Ancient Greek mythology symbolized the existential considerations of the Hellenic Greek their origin and the nature of things. The Greek Pantheon consists of anthropomorphic beings with supernatural powers and desires. Much like humans, they are capricious, intolerant and bored. Therefore, these Olympians account for a frightening, unpredictable reality and the gratuitous suffering of mortals.
The 20th century Algerian-French thinker Albert Camus chose Sisyphus as a metaphor of the human condition. The ancient Greeks invented Sisyphus to express their own sense of meaninglessness. For a slight indiscretion (helping mortals) Sisyphus was condemned to eternal and useless toil, horrifying in its gross senselessness. The absurdity symbolized by Sisyphus’ fate was no isolated instance but the symptom of a culture contaminated with a fundamental pessimism.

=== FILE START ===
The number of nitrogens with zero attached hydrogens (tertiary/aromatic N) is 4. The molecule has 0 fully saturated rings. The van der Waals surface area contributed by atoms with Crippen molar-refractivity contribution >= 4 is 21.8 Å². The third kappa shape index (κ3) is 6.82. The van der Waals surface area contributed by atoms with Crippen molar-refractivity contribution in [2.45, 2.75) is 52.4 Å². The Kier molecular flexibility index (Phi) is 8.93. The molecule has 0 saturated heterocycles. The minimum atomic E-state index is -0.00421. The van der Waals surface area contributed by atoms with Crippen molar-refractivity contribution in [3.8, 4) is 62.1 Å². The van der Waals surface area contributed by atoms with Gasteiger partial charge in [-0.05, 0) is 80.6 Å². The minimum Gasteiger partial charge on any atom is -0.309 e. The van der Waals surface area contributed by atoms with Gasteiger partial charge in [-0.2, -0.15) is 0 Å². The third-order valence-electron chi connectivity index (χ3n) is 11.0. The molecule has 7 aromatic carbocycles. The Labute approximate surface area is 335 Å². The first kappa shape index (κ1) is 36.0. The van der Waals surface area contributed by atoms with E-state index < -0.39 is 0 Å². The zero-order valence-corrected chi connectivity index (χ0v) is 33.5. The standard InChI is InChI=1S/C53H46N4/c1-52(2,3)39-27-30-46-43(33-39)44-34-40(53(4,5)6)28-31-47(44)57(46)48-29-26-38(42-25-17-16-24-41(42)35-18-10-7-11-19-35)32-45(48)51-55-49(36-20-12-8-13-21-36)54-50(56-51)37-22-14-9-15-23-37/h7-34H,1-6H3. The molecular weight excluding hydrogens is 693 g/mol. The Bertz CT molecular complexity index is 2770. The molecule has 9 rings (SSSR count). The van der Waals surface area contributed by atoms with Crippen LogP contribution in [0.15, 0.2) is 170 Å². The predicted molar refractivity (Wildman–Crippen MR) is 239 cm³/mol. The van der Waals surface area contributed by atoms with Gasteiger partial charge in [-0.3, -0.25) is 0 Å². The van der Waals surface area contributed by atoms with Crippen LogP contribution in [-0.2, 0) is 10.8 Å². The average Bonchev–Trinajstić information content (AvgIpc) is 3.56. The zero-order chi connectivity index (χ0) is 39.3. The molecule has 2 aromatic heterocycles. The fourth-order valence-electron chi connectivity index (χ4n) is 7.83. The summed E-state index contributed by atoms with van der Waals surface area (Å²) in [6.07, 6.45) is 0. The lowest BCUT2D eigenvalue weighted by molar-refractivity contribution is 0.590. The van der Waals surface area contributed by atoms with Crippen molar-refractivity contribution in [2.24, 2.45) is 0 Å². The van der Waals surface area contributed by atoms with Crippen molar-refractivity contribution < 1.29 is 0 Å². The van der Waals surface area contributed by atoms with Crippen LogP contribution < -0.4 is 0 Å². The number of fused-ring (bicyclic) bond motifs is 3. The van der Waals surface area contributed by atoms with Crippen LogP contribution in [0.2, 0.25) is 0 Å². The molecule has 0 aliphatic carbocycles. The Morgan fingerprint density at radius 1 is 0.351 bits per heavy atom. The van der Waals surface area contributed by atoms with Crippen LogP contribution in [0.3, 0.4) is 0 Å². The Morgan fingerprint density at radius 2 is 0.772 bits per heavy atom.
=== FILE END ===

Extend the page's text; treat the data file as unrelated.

This wretchedness of life was further corroborated by their invention of tragedy. The classical tragedies utilized Greek myths to weave powerful yet pessimistic dramas that vividly reminded ancient audiences of the treacherous and traumatic circumstances of mortality. The dynasty of Cadmus consisting of generations (Cadmus, Creon, Oedipus, Antigone) was annihilated by a merciless and malignant destiny.
The most catastrophic reversal in theater belongs to Oedipus, whose crime was a lack of information. Other myths were dramatized to emphasize how innocent miscalculations initiated catastrophic disaster. Even though Plato, affected by this disillusionment, attempted to argue for a rationally ordered and harmonious universe, he conceded that human beings were spirits trapped in a filthy corporeal simulacrum.